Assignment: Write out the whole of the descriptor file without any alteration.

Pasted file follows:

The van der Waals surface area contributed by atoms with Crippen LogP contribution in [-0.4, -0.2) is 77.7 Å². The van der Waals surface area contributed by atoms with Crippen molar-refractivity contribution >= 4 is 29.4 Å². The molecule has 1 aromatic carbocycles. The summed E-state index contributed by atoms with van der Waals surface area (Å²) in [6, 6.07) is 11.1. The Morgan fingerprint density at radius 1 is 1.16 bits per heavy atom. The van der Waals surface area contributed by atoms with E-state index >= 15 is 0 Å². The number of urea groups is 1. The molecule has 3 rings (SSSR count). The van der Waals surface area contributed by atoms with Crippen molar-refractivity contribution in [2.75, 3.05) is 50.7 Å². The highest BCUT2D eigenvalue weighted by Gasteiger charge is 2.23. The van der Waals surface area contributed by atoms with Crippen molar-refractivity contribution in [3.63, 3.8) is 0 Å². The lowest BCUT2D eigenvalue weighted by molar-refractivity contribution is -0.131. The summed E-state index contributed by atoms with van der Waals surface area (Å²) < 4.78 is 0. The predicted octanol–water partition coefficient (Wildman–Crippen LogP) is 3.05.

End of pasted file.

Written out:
The van der Waals surface area contributed by atoms with Crippen LogP contribution in [-0.4, -0.2) is 77.7 Å². The van der Waals surface area contributed by atoms with Crippen molar-refractivity contribution >= 4 is 29.4 Å². The molecule has 1 aromatic carbocycles. The summed E-state index contributed by atoms with van der Waals surface area (Å²) in [6, 6.07) is 11.1. The Morgan fingerprint density at radius 1 is 1.16 bits per heavy atom. The van der Waals surface area contributed by atoms with E-state index >= 15 is 0 Å². The number of urea groups is 1. The molecule has 3 rings (SSSR count). The van der Waals surface area contributed by atoms with Crippen molar-refractivity contribution in [2.75, 3.05) is 50.7 Å². The highest BCUT2D eigenvalue weighted by Gasteiger charge is 2.23. The van der Waals surface area contributed by atoms with Crippen molar-refractivity contribution in [3.63, 3.8) is 0 Å². The lowest BCUT2D eigenvalue weighted by molar-refractivity contribution is -0.131. The summed E-state index contributed by atoms with van der Waals surface area (Å²) < 4.78 is 0. The predicted octanol–water partition coefficient (Wildman–Crippen LogP) is 3.05.